“Between stimulus and response there is a space. In that space is our power to choose our response. In our response is our growth and freedom.” – Viktor Frankl
Practising Conflict Management and Resolution
As conflict arises, your body starts to sense imminent danger and your hormones prepare your fight or flight reflex to keep you safe. These primal hormones are powerful, so your modern, rational self needs to get in gear and out of the grip of anger.
The persistent truth about developing leadership competencies is that it is easy to preach and hard to practise.
Creating the space that Frankl mentions takes humility, tremendous self-control and inner strength. You must make a conscious effort to stay connected to your higher self, rather than be controlled by your ego.
A few years ago, I received a shocking, hurtful e-mail from a colleague. As I read it, I had a hard time wrapping my head around the fact that the message was intended for me. My colleague was clearly not only furious, but had taken enough time from her very busy schedule to write, words not minced, a full page note laden with insults and attacks on my character for supposed wrong doings on my part.
I could feel my heart accelerate … its beats pounding in my ears. I had to concentrate on the words on the screen as my as anger blurred my vision. I rose from my chair so quickly that it hit the wall as it rolled back. I pounded fury into the floor as I paced around my office, gratifying, angry retorts forming in my head.
As though my written reply could be daggers returned to sender, through the veil of red mist, I watched the screen as my fingers sped across the keyboard. The old saying “the pen is mightier than the sword” came to mind as my retort took shape. I took satisfaction in knowing that each carefully chosen word and meticulously crafted sentence would hit the target that I was aiming for. And then they didn’t. I didn’t. I couldn’t.
Power in space
“Okay Core, reign it in,” My better self now regaining control, I inhaled deeply and exhaled hard.
“Core, respond from your true self, not to her anger” and in that space, I regained the power to practice what I preach.
But my ego demanded that I fight back. That I don’t stand for this. That I write an even stronger, meaner e-mail…fight that fight because I will win. I AM RIGHT!
Applying leadership theory is incredibly effective but very hard to do. I chose to force myself to rise above my anger and hurt feelings, to get control of my temper and to use the tools from my own toolbox.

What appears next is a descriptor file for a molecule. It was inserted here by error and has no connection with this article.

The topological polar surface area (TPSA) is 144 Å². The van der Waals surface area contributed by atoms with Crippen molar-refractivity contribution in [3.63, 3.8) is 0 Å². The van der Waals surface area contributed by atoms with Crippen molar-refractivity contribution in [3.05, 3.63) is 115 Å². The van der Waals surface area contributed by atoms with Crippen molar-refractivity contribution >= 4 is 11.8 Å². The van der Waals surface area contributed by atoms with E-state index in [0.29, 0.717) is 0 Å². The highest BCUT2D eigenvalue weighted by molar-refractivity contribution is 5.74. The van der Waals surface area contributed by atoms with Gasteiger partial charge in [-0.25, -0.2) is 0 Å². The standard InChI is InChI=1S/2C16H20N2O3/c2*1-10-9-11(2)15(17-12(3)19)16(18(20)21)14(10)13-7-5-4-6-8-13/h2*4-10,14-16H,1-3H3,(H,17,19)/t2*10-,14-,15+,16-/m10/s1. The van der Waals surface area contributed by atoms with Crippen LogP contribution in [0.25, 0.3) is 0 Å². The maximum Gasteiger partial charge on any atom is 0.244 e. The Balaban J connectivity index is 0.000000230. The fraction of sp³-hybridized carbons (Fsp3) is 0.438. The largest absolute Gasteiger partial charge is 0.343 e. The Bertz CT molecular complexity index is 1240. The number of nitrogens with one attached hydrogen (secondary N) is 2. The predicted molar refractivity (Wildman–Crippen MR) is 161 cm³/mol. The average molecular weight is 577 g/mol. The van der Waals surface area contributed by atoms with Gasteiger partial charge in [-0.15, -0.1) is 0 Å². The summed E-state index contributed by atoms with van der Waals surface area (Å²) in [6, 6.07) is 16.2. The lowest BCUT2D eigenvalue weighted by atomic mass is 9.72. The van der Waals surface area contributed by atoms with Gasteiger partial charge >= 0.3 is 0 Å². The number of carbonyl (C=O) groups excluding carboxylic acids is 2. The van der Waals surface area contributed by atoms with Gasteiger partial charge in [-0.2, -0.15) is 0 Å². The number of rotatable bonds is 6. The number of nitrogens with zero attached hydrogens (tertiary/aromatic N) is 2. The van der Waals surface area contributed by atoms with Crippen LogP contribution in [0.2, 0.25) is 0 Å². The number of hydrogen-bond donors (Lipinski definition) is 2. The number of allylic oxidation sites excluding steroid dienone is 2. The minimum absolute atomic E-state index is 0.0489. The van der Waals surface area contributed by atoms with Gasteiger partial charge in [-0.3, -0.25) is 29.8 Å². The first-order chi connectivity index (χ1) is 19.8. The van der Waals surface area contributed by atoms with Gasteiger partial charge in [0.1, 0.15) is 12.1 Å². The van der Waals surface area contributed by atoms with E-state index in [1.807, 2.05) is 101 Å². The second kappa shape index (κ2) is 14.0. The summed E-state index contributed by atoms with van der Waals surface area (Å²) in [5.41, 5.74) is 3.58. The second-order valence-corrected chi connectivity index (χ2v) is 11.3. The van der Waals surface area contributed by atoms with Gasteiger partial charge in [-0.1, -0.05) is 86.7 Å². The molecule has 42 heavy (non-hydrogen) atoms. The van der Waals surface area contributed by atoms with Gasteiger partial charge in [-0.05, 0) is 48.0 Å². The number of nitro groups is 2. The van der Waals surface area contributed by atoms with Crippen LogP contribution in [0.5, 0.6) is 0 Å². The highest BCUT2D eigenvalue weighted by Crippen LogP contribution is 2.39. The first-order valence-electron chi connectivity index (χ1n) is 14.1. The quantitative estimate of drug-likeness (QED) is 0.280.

First, I chose to wait before responding to give the fight or flight hormones a chance to burn off. I waited until my amygdala released my brain from the hormonal hijack; I sat back and took a few more deep breaths. I admit I became a bit teary as I realized that not only was I insulted by the email, but hurt. Now I was vulnerable, too. Double whammy. Ouch.
Next, I decided that I would not engage in writing but to insist on a telephone conversation.
Instead of the return assault that I had originally intended, this is was my written reply:
“Hello, I have read your e-mail and I believe a conversation is required.”
It took several tries over several days but I managed to get her on the phone.
“Talk to me about your e-mail” I said and then let her explain.
I gave her the time she needed to express the frustration that fueled the message. I did not get defensive and I did not let my emotional state mirror hers.
As is true to many conflict situations, my colleague had a few pieces of information that caused her to react the way she did. She misunderstood the context, made assumptions, drew conclusions and decided her best recourse was to accuse and insult me via email.
She never apologized but did admit that she shouldn’t have reacted the way she did.
In that space, there is power
By giving her the space to be heard, I was able to understand what made her angry. I was then able to bring her clarity with the true facts of the matter thus correct her misperception.
With Frankl’s wisdom, I took back my power by making the space for a conversation that freed me from the burden of anger that was not mine to bear.
An e-mail battle causes people to say things that they would never say to another person over the phone or in person. The conversation was my gift to myself as it kept me closer to my true nature rather than indulge in temporary self-gratification of written revenge, that later I would have regretted. By setting the tone that I was most comfortable with, I was able to disarm my colleague and she was able and reciprocate in tone and attitude that was respectful and professional.
Another part of my gift to myself was that in this truce, I was able to reconnect with the side of the person that I liked and appreciated which was much more pleasant than the hostility that I had felt before.
In the space, I realized that although she has many fine qualities and we have much in common, our professional approach and standards differ enough to make us unsuitable as co-workers. That being my realization, I can root for her success and cheer for her happiness from a distance.
Seizing the opportunity to take space before reacting is hard but the effort is so worth it!